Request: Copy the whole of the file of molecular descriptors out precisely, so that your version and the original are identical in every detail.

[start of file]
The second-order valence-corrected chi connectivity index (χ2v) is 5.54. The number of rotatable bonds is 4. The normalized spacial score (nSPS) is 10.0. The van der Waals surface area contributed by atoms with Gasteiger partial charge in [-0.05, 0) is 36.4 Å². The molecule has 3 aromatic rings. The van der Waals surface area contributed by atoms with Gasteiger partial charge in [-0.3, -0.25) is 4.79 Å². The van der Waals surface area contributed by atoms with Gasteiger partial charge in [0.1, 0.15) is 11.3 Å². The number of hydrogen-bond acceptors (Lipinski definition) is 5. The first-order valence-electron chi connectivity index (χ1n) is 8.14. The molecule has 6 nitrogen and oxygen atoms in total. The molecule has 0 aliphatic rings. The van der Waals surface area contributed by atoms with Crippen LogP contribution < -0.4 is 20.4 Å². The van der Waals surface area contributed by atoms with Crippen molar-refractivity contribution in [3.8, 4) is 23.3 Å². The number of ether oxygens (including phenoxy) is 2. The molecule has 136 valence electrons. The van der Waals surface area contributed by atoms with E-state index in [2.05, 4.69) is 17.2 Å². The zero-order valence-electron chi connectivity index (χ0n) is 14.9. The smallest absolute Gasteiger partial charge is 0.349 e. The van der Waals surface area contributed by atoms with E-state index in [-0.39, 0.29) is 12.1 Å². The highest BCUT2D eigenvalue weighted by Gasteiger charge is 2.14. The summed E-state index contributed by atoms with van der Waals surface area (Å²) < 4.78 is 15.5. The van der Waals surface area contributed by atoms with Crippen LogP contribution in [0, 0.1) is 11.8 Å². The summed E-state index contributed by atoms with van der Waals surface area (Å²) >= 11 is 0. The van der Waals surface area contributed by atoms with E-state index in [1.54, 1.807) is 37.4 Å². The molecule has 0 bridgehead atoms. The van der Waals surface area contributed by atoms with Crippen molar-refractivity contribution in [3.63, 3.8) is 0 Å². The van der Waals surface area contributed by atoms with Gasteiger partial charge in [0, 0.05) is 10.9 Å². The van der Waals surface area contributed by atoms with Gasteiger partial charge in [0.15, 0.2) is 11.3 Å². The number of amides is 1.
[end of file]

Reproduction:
The second-order valence-corrected chi connectivity index (χ2v) is 5.54. The number of rotatable bonds is 4. The normalized spacial score (nSPS) is 10.0. The van der Waals surface area contributed by atoms with Gasteiger partial charge in [-0.05, 0) is 36.4 Å². The molecule has 3 aromatic rings. The van der Waals surface area contributed by atoms with Gasteiger partial charge in [-0.3, -0.25) is 4.79 Å². The van der Waals surface area contributed by atoms with Gasteiger partial charge in [0.1, 0.15) is 11.3 Å². The number of hydrogen-bond acceptors (Lipinski definition) is 5. The first-order valence-electron chi connectivity index (χ1n) is 8.14. The molecule has 6 nitrogen and oxygen atoms in total. The molecule has 0 aliphatic rings. The van der Waals surface area contributed by atoms with Crippen LogP contribution < -0.4 is 20.4 Å². The van der Waals surface area contributed by atoms with Crippen molar-refractivity contribution in [3.8, 4) is 23.3 Å². The number of ether oxygens (including phenoxy) is 2. The molecule has 136 valence electrons. The van der Waals surface area contributed by atoms with E-state index in [2.05, 4.69) is 17.2 Å². The zero-order valence-electron chi connectivity index (χ0n) is 14.9. The smallest absolute Gasteiger partial charge is 0.349 e. The van der Waals surface area contributed by atoms with E-state index in [-0.39, 0.29) is 12.1 Å². The highest BCUT2D eigenvalue weighted by Gasteiger charge is 2.14. The summed E-state index contributed by atoms with van der Waals surface area (Å²) < 4.78 is 15.5. The van der Waals surface area contributed by atoms with Crippen LogP contribution in [0, 0.1) is 11.8 Å². The summed E-state index contributed by atoms with van der Waals surface area (Å²) >= 11 is 0. The van der Waals surface area contributed by atoms with E-state index in [1.54, 1.807) is 37.4 Å². The molecule has 0 bridgehead atoms. The van der Waals surface area contributed by atoms with Crippen molar-refractivity contribution in [3.63, 3.8) is 0 Å². The van der Waals surface area contributed by atoms with Gasteiger partial charge in [0, 0.05) is 10.9 Å². The van der Waals surface area contributed by atoms with Gasteiger partial charge in [0.15, 0.2) is 11.3 Å². The number of amides is 1.